Nguyen told the Report that he made a mistake while working as a convenience store clerk and was held accountable. The case was removed from his record after he completed five years of probation and paid a fine, Nguyen said.
While he’s learned from the incident, Simmons has not changed her pattern, Nguyen said.
“You can either let that mistake define who you are, or you can learn from the lessons of that mistake and take corrective action and move on to do the best with the life that God has given you,” Nguyen said.
Simmons was also critical of Nguyen’s time on the Tarrant County Commissioners Court, stating he had a reputation of not returning constituent phone calls or being a team player with other commissioners.
“We need a Precinct 2 commissioner who is not dishonest, one without a criminal background and one who is not easily distracted by partisanship,” Simmons wrote. “I am laser focused on managing the county’s fiscal and human resources to ensure we’re providing the best possible services to our neighbors.”
Nguyen said he has the support of several elected officials, including Arlington Mayor Jim Ross, and the Fort Worth Police Officers Association because they appreciated his service during his two terms.
“The best predictor of the future is past performance,” Nguyen said. “They have seen the level of service and the level of energy and time and commitment that I invested in serving the people. Those are the reasons why I think the people of Precinct 2 should give me another chance at this, and I can almost guarantee that they will be pleased.”
Nguyen outraises Simmons, but outcome unclear
How the negative rhetoric will affect the campaign is unclear. Nguyen has out-fundraised and outspent Simmons’ campaign so far, according to campaign finance records. Nguyen has built a war chest of more than $266,000 in campaign contributions since 2020, while Simmons has raised just over $82,500 since filing to run in January.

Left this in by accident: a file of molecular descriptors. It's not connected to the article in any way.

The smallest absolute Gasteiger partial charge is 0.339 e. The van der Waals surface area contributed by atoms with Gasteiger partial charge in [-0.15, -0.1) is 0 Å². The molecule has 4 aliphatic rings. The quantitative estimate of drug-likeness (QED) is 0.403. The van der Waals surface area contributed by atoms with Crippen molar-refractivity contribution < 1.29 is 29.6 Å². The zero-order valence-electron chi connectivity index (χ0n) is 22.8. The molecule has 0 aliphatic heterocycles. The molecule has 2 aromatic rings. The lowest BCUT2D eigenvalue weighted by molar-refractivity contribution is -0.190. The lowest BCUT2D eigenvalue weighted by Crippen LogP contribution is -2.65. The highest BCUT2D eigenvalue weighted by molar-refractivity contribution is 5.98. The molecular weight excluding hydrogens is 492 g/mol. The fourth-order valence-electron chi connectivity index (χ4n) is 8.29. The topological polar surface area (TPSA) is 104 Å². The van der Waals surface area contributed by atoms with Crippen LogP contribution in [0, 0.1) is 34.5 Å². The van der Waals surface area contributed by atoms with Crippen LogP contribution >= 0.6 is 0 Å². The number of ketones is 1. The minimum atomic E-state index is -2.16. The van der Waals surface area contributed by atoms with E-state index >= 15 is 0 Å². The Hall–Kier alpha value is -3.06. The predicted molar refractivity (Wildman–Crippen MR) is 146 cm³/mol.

Simmons said she remains focused on pushing policy forward and would work with any county judge elected to office, whether it’s Democrat Deborah Peoples or Republican Tim O’Hare.
Her top priorities include addressing the rising property tax burden, ensuring the sheriff’s and district attorney’s offices focus on reducing violent crime and expanding access to public health services through JPS, especially mental health care.
“I spent two decades developing and managing budgets for our county 911 district,” Simmons said. “My experience will ensure the county budget remains fiscally sound while keeping citizens’ priorities in mind. I’m very fiscally conservative.”
For Nguyen, his top priorities include allocating more resources to fight the county’s rise in violent crime and fentanyl poisoning killing young adults. The issue has become a state priority, with Gov. Greg Abbott directing state police to focus on combating Mexican drug cartels transporting opioids into Texas.
Nguyen said he and O’Hare share the same vision and priorities for eliminating wasteful spending from the county budget. He imagines it would be “very challenging” to accomplish those same goals under Peoples, but he’s not losing sleep over the partisan politics of the Commissioners Court.
Election season is like a boxing match, he said: When you put two boxers in the ring, they’re supposed to punch each other out.
“When it comes time to really govern, we will focus on the meat-and-potatoes issues that are important to the taxpayers and the county residents,” Nguyen said. “Those usually have to do with public safety, economic development, health care, mental health care, the tax burden, those kinds of very practical and pragmatic issues. That’s what county government is about.”
Note: This article has been updated to clarify Nguyen’s beliefs on Simmons’ alleged messages to voters.
Haley Samsel is the environmental reporter for the Fort Worth Report. Her position is supported by a grant from the Marilyn Brachman Hoffman Foundation. Contact her by email or via Twitter.